What’s Lance up to this year? His seven Tour de France victories came with “help” and though the wins have been wiped off the map, his arrogance hasn't. In April 2014 he told Outside magazine he still considers himself the victor. In his interview with Oprah he said he wanted to compete again because he was a competitor.
Becoming a debtor may be more like it: he’s being chased for, give or take, $96,965,465.82 in damages.
When Lance isn't being harassed for cash and when he isn't blowing a gasket, seething at the capriciousness of the cruel cycling gods, he’s blowing a tube instead. Here, he shows us how to fix a flat bicycle tire. Even in this video, he’s uniformly unappealing. He doesn't do self-deprecation well.
Froome, given Armstrong’s tainting of the Tour de France, is - despite his protestations at the UCI for not testing him - under suspicion of “taking.” He’s a bit hot under the collar about it. He also, literally, had been running hot, in his preparation for the “biggest bike race”. He won the 2014 Tour of Oman in February. And have you seen his legs? Veins galore.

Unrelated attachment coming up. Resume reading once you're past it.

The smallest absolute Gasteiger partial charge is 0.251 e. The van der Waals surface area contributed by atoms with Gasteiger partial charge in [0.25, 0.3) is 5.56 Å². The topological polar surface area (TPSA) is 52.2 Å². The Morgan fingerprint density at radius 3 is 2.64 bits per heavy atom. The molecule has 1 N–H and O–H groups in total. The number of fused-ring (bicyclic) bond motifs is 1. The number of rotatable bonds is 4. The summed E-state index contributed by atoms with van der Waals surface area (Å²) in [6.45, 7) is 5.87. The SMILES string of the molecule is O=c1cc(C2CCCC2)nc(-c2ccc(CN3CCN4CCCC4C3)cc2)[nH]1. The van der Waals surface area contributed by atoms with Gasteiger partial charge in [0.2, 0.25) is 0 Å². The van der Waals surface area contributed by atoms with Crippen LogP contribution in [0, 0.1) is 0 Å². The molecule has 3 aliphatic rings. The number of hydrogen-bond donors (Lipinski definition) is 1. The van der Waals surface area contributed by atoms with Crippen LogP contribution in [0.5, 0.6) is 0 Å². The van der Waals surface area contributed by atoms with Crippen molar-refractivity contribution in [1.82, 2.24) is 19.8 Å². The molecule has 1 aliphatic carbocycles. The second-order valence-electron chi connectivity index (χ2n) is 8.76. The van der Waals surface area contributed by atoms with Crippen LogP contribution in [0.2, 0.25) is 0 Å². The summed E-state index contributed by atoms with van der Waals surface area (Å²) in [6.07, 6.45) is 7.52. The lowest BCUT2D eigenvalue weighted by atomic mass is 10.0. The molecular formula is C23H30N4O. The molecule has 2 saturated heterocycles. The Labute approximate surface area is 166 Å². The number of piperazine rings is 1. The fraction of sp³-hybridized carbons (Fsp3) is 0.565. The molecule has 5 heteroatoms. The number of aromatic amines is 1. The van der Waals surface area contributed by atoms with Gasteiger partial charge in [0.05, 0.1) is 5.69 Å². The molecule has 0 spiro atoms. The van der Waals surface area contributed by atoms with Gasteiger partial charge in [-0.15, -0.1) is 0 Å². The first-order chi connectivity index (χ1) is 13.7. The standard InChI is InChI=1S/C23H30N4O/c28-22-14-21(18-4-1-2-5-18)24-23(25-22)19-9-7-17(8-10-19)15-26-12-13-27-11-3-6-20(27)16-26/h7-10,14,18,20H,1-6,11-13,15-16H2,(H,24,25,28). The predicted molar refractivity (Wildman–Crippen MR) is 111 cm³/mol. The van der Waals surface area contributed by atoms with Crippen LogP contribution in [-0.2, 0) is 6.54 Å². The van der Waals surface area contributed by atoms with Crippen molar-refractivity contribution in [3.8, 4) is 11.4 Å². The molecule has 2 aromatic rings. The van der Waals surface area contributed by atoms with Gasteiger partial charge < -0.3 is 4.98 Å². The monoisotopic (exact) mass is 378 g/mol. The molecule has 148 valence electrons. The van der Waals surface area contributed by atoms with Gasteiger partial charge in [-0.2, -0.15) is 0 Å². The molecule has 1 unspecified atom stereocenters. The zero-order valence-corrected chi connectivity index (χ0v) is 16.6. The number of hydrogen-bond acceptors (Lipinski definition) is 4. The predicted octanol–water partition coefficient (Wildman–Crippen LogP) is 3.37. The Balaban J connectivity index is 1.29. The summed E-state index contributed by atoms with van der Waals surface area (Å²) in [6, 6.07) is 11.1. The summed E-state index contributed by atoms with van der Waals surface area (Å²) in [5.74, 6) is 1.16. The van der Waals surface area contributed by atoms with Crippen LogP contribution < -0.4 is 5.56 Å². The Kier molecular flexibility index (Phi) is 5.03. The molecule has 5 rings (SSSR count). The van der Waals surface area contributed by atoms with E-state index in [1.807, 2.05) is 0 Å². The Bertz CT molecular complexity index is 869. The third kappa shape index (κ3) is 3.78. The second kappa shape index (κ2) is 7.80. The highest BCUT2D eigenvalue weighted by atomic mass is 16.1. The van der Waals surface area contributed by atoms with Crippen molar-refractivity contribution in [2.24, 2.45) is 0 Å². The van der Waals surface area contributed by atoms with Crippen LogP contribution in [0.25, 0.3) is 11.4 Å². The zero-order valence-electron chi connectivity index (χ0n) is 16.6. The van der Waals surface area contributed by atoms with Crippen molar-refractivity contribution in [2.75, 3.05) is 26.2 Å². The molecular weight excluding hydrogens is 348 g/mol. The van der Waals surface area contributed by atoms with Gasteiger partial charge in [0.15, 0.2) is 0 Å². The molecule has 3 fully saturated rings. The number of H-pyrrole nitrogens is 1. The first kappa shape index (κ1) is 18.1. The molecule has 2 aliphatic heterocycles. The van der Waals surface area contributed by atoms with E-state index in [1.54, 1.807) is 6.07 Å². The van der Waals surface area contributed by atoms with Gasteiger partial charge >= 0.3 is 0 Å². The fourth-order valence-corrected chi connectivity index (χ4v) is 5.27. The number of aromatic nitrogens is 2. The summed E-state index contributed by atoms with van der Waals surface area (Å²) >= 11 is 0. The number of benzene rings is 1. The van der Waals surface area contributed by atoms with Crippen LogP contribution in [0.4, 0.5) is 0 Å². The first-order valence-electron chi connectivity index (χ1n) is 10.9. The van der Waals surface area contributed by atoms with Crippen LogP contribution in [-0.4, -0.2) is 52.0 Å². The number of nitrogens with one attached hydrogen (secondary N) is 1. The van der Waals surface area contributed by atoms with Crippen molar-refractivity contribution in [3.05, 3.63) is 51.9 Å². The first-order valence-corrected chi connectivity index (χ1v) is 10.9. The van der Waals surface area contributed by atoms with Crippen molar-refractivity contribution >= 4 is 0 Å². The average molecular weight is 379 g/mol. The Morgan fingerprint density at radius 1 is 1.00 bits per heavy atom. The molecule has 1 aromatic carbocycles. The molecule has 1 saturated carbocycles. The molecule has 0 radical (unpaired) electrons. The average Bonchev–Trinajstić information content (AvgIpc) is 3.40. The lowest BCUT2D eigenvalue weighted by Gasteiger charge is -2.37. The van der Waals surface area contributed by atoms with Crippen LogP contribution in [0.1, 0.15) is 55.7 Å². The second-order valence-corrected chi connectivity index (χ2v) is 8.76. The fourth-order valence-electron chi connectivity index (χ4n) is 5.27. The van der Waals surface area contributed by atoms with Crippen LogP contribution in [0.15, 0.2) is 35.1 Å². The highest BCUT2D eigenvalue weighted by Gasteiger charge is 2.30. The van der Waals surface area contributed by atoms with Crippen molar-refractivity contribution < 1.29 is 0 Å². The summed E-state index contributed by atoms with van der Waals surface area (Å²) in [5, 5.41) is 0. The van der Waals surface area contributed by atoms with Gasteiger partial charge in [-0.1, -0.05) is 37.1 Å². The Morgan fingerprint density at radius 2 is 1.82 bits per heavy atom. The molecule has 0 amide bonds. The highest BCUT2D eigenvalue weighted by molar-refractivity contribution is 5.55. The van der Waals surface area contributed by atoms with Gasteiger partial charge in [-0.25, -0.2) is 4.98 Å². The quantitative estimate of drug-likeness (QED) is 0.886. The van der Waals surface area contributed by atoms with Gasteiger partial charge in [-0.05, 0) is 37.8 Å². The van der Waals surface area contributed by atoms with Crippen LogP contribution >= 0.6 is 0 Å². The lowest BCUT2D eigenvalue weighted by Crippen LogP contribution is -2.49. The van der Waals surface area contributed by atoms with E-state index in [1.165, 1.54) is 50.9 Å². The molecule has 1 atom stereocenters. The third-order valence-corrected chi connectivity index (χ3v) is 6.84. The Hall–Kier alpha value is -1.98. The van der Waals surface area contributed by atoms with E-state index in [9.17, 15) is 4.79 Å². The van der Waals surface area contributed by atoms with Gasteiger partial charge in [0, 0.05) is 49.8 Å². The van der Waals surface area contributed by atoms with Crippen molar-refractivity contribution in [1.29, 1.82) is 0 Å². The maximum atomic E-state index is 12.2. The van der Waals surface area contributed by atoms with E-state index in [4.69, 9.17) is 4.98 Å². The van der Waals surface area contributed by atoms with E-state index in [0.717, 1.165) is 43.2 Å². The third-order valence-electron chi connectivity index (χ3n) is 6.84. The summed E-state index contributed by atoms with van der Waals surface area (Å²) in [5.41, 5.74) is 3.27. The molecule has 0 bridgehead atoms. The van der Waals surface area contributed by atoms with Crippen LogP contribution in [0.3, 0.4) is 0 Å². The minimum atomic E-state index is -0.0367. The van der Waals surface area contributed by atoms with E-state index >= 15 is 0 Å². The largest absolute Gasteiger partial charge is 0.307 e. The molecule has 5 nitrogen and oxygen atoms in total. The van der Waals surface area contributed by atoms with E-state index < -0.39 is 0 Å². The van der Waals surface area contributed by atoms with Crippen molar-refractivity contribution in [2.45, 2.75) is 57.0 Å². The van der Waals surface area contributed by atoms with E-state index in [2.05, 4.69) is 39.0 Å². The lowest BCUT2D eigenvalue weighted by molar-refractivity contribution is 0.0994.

Froome will be trying to muscle in on a second consecutive win. He’ll block out the tussle between pro-drug takers and anti-drug officials. He’ll pedal, knowing there’s absolutely no assurance that new, peddled, drugs won’t be conjured up to fool the wardens of the sport.
For what it’s worth George Hincapie, top domestique in his day, thinks road cycling has cleaned up its act these past few years.
Even if he’s right, we’ll relish a little criminality-collage villainy. The Tour de France has historically offered a miscreant miscellany of races being “bought”, of objects puncturing tires, of short cuts being used, of bikes being sabotaged...
You know, maybe cycling 3,664 kilometers over 21 days - with only two days off, for that’s on tap this 2014, is a crazy sport if, looking back, cocaine, chloroform, ether, strychnine, opioids, amphetamines, or nitroglycerin have been needed to deaden pain, relieve boredom, or heighten performance.
Maybe the athletes, managers, and sponsors, need to grow up. After all, taking ecstasy so one can neck with strangers is a crazy sport too. But most of us grow up, and out, of that.
Let’s just hope this year’s Tour doesn't fall flat.